Preparing coming generations for the future has long been a challenge in the Middle East. Although education budgets in the Middle East and North Africa have been increasing, illiteracy remains relatively high in the region, especially among women. Some countries, such as Egypt, are finding it very difficult to provide enough school buildings for their rapidly growing populations.
In many countries, the education itself has been poor; teachers and professors demand obedience from their pupils and refuse to stimulate critical thinking. The UNDP-Arab Human Development Report of 2003, “Building a Knowledge Society,” provides ample evidence of the restraints that hinder the acquisition and production of knowledge in the Arab world.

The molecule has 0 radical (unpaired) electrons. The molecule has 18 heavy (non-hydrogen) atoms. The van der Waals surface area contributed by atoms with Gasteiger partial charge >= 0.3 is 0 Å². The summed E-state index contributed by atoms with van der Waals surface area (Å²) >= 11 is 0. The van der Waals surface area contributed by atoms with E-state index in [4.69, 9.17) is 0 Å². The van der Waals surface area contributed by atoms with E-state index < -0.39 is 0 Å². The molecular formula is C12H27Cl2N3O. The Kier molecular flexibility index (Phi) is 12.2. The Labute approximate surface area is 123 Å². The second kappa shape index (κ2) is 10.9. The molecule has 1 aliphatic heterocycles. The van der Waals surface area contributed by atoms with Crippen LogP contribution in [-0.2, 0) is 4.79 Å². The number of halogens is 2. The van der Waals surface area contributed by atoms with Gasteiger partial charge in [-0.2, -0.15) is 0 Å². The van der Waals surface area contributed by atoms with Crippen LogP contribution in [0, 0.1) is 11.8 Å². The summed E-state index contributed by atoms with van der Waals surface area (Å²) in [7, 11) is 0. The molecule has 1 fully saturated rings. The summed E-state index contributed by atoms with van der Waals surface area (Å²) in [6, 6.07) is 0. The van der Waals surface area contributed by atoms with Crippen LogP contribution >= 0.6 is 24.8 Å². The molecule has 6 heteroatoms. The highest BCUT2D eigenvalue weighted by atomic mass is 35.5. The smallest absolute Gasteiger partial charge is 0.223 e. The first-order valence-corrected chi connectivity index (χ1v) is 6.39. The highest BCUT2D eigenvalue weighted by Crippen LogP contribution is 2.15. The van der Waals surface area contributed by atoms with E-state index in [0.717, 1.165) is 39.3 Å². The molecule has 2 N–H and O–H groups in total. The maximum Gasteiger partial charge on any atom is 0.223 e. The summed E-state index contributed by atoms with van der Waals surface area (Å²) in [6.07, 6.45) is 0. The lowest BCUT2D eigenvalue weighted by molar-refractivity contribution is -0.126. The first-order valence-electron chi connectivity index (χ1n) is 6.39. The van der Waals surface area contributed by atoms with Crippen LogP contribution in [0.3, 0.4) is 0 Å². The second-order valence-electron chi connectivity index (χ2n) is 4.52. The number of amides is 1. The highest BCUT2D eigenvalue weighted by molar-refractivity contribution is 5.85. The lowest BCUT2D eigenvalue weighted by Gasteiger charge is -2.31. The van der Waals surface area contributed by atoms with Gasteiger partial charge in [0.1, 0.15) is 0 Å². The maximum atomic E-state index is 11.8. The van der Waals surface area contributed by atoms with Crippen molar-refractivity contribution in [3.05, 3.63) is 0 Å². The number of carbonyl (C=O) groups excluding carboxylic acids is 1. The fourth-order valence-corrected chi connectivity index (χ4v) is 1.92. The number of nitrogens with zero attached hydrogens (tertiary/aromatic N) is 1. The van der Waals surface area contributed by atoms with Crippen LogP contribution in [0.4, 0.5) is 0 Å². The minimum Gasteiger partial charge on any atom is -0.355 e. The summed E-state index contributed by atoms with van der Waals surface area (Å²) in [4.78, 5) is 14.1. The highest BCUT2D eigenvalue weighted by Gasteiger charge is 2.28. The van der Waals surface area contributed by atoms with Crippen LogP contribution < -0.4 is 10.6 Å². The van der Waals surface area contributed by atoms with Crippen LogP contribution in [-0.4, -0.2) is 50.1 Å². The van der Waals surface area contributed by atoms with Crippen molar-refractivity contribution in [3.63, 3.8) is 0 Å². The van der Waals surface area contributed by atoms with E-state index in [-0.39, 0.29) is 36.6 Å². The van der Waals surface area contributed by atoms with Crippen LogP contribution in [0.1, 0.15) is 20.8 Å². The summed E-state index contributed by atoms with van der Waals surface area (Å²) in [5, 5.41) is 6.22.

Since 2003, however, things have been changing, not so much because political leaders are looking for opposition or constructive criticism—most of them still don’t—but because the development of their economies demands highly educated employees.
Whereas in the past they looked to foreign workers, because local people were insufficiently educated to fit the demands of the job, the mass protests of the Arab Spring have demonstrated the danger of unemployed youth who cannot find work and as a result have no hope to marry and lead a meaningful life. The problem of youth unemployment haunts all Middle East countries, even the rich oil-producers in the Gulf.
Fanack’s authors have been asked to highlight the present state of education in the Gulf, Jordan, and Egypt, and their articles will be published consecutively.
In this article: Education